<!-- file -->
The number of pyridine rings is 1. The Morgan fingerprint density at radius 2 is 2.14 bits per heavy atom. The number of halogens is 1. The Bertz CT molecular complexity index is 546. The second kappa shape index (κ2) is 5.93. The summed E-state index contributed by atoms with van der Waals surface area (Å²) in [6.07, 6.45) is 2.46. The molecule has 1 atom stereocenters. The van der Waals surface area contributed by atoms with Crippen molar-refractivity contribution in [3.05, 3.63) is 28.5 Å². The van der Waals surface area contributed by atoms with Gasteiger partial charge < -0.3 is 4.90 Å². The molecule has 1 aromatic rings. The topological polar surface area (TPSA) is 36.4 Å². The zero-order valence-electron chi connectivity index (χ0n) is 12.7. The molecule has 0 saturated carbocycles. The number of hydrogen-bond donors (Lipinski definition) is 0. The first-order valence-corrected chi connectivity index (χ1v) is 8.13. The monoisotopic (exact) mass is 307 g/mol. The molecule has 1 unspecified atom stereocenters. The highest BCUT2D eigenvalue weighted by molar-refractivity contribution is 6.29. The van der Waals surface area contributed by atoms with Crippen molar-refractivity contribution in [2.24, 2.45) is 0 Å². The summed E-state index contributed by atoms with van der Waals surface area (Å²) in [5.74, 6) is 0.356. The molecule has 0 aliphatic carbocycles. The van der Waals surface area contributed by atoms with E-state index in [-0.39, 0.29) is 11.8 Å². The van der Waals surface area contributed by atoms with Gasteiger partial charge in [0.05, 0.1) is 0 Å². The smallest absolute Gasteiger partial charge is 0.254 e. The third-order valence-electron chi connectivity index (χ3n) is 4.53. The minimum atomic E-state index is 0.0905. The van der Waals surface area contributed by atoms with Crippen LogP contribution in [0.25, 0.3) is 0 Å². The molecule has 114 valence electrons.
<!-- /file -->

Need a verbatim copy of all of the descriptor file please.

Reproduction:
The number of pyridine rings is 1. The Morgan fingerprint density at radius 2 is 2.14 bits per heavy atom. The number of halogens is 1. The Bertz CT molecular complexity index is 546. The second kappa shape index (κ2) is 5.93. The summed E-state index contributed by atoms with van der Waals surface area (Å²) in [6.07, 6.45) is 2.46. The molecule has 1 atom stereocenters. The van der Waals surface area contributed by atoms with Crippen molar-refractivity contribution in [3.05, 3.63) is 28.5 Å². The van der Waals surface area contributed by atoms with Gasteiger partial charge < -0.3 is 4.90 Å². The molecule has 1 aromatic rings. The topological polar surface area (TPSA) is 36.4 Å². The zero-order valence-electron chi connectivity index (χ0n) is 12.7. The molecule has 0 saturated carbocycles. The number of hydrogen-bond donors (Lipinski definition) is 0. The first-order valence-corrected chi connectivity index (χ1v) is 8.13. The monoisotopic (exact) mass is 307 g/mol. The molecule has 1 unspecified atom stereocenters. The highest BCUT2D eigenvalue weighted by molar-refractivity contribution is 6.29. The van der Waals surface area contributed by atoms with Crippen molar-refractivity contribution in [2.24, 2.45) is 0 Å². The summed E-state index contributed by atoms with van der Waals surface area (Å²) in [5.74, 6) is 0.356. The molecule has 0 aliphatic carbocycles. The van der Waals surface area contributed by atoms with E-state index in [-0.39, 0.29) is 11.8 Å². The van der Waals surface area contributed by atoms with Gasteiger partial charge in [0.05, 0.1) is 0 Å². The smallest absolute Gasteiger partial charge is 0.254 e. The third-order valence-electron chi connectivity index (χ3n) is 4.53. The minimum atomic E-state index is 0.0905. The van der Waals surface area contributed by atoms with Crippen LogP contribution in [0.25, 0.3) is 0 Å². The molecule has 114 valence electrons.